Hollywood's box office has hit the skids, and the entertainment media are in overdrive trying to explain why. The most obvious explanation for box office malaise is consistently overlooked: Hollywood's ruling liberal elites keep going out of their way to offend half their audience.
Constant gibes about Republicans, Christians, conservatives and the military litter today's movies and award show presentations like so many pieces of trash on theater floors.
Did we really need to hear another anti-Bush diatribe from Chris Rock at the Oscars this year?
Did the industry have to go out of its way to snub "The Passion of the Christ" at award shows because of its perceived conservatism -- even though the movie saved last year's box office?
Did we need a movie like "Kingdom of Heaven" asserting moral equivalency between medieval Crusaders and modern Muslim terrorists, by putting lines in Crusaders' mouths such as: "To kill an infidel is not a sin"?
Did we need George Lucas implying that his latest "Star Wars" film is intended as an anti-Bush parable about the Iraq war, in which America plays the evil empire? (I thought the movie was an artistic success, but Lucas' comments spoiled my enjoyment and kept me from repeated viewings.)
Did we need to hear from "War of the Worlds" screenwriter David Koepp that the aliens in his movie are stand-ins for the U.S military -- and the innocent Americans they attack are stand-ins for Iraqi civilians? Or that Americans are guilty of post-9/11 anti-Muslim "paranoia"? (A question to Koepp: Were we "paranoid" after Pearl Harbor too?)
Hollywood could turn things around, but that might mean tolerating films with pro-conservative themes. Hollywood liberals are so consumed with hatred for George W. Bush and the right, they would rather go down with the ship than allow a conservative message. The result is a creative paralysis in which liberals are out of ideas and have to resort to endless sequels and remakes -- while conservatives who have new ideas aren't allowed into the mix.
Since Mel Gibson's "Passion," no studio movies have been made celebrating traditional religious faith. And post-Sept. 11, no studio movie has been made supporting America's war on terrorism, or denouncing Islamic terrorism.
A conservative writer/director friend was developing a script last year about the Iraq war and the capture of Saddam Hussein. My friend says that after $500,000 was spent developing the project, the studio head pulled the plug because, as he put it, any movie depicting the capture of Hussein might help Bush.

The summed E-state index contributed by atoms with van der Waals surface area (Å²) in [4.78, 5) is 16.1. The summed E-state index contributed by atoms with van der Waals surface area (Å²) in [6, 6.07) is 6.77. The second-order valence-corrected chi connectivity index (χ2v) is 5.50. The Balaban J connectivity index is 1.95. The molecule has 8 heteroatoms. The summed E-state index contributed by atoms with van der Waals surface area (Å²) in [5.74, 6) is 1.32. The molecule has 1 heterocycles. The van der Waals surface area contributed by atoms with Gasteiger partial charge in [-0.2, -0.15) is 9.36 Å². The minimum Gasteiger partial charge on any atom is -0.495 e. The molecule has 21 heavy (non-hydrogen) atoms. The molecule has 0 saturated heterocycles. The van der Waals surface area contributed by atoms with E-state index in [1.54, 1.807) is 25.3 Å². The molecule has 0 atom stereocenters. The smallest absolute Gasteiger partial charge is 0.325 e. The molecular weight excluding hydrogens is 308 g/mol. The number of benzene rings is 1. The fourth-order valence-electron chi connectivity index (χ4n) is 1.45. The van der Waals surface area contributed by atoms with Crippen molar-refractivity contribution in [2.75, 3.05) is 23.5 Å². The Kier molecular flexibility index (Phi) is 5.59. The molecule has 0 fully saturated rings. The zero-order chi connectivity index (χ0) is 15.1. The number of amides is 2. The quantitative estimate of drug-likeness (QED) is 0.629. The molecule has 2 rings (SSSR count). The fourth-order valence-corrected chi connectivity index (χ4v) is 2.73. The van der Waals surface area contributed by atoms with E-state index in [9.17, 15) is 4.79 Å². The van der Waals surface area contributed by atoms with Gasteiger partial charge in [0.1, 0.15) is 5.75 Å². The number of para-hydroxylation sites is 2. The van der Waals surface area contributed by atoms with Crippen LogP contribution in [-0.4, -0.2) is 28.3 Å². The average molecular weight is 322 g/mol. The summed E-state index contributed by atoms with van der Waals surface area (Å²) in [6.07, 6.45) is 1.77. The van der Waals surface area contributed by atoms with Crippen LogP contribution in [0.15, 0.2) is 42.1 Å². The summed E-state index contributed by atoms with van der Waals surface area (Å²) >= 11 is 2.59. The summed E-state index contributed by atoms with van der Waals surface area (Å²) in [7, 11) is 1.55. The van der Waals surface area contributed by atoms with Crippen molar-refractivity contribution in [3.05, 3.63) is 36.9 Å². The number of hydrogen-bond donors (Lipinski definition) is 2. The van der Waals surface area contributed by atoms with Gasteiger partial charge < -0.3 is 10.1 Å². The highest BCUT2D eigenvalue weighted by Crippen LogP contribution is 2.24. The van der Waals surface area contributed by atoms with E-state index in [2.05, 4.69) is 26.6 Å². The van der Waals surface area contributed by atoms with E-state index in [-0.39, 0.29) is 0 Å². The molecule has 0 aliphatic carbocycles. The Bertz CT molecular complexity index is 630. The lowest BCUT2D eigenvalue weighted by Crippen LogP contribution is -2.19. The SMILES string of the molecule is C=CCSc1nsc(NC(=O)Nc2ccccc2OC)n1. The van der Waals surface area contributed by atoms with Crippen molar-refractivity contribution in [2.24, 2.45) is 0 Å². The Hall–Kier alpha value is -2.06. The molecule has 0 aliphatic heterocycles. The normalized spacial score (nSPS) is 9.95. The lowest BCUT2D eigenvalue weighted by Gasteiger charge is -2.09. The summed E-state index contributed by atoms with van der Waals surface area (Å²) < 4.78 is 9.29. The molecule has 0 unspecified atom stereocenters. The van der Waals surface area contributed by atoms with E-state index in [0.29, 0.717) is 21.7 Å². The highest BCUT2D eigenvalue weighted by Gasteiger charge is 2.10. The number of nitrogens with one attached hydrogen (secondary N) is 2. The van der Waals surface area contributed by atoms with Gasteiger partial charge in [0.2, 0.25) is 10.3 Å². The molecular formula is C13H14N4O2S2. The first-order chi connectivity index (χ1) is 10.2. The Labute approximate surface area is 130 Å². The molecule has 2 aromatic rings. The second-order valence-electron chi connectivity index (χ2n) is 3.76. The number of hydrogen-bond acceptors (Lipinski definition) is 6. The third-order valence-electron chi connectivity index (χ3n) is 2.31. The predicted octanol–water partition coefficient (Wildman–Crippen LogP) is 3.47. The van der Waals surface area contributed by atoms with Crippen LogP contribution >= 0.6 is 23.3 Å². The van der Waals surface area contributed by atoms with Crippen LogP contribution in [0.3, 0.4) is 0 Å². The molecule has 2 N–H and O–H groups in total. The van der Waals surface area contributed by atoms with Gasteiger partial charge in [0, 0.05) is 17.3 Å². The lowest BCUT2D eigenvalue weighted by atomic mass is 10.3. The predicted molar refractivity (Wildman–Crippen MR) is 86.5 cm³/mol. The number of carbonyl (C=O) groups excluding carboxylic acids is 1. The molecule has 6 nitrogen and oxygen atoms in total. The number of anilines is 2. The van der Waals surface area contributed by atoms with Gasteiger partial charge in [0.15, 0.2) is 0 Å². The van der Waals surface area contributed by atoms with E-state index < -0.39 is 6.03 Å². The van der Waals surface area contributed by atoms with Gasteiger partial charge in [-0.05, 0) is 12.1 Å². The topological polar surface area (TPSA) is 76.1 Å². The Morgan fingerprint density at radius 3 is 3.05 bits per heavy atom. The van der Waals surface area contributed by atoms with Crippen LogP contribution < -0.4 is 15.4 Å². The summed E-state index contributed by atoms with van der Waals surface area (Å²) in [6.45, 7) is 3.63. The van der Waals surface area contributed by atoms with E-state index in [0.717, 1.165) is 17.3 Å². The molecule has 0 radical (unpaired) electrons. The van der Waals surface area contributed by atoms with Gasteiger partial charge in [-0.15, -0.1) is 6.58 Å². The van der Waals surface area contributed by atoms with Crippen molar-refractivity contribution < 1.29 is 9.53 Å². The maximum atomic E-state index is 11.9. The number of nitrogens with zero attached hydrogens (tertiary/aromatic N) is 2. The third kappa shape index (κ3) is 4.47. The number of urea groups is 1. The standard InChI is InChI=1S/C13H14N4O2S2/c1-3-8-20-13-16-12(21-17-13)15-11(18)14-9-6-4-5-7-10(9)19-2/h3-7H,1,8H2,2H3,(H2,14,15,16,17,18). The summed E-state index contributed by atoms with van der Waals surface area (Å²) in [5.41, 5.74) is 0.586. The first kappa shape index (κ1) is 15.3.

Another writer/producer friend, a former president of a major industry association, said that immediately after Sept. 11 he wanted to do a pro-American project that denounced Islamic terrorism -- but none of his colleagues would support it.
And my husband, Jason Apuzzo, and I wanted to make a film that depicted the realities of Islamo-fascism. Our script featured positive and negative Muslim characters (I was to play the lead positive Muslim character), and did the rounds of various independent production companies.
The script received great feedback but encountered a stumbling block when creative executives expressed concern that our Muslim terrorists "weren't sympathetic enough." They wanted us to "explain the terrorists' motivations more."
Even when the film industry isn't stopping conservative projects, its left-wing ideological rigidity is having a deadening effect on free speech and creativity.
A screenwriter friend who has written a number of big family movies described how stifling it was to sit in on story sessions and listen to executives rant for hours about President Bush. As my friend put it: "George Bush had nothing to do with the movie we were making, yet the executives would rather complain about politics all day than figure out how to make our project better." When asked why he didn't say anything, my friend responded: "If I did, I'd be fired."
Fortunately, a new conservative film movement is arising to give hope to those on the new Hollywood blacklist. Michael Moore's emergence showed us we could no longer passively yield Hollywood to the left, and Gibson's success showed us there was a market for films that lean to the right.
Everyone -- liberal and conservative -- acknowledges that a once-great film industry is out of ideas and in dire shape. Wouldn't it be smart, then, to let some new ideas in from the right, and give everybody a real choice again at the box office?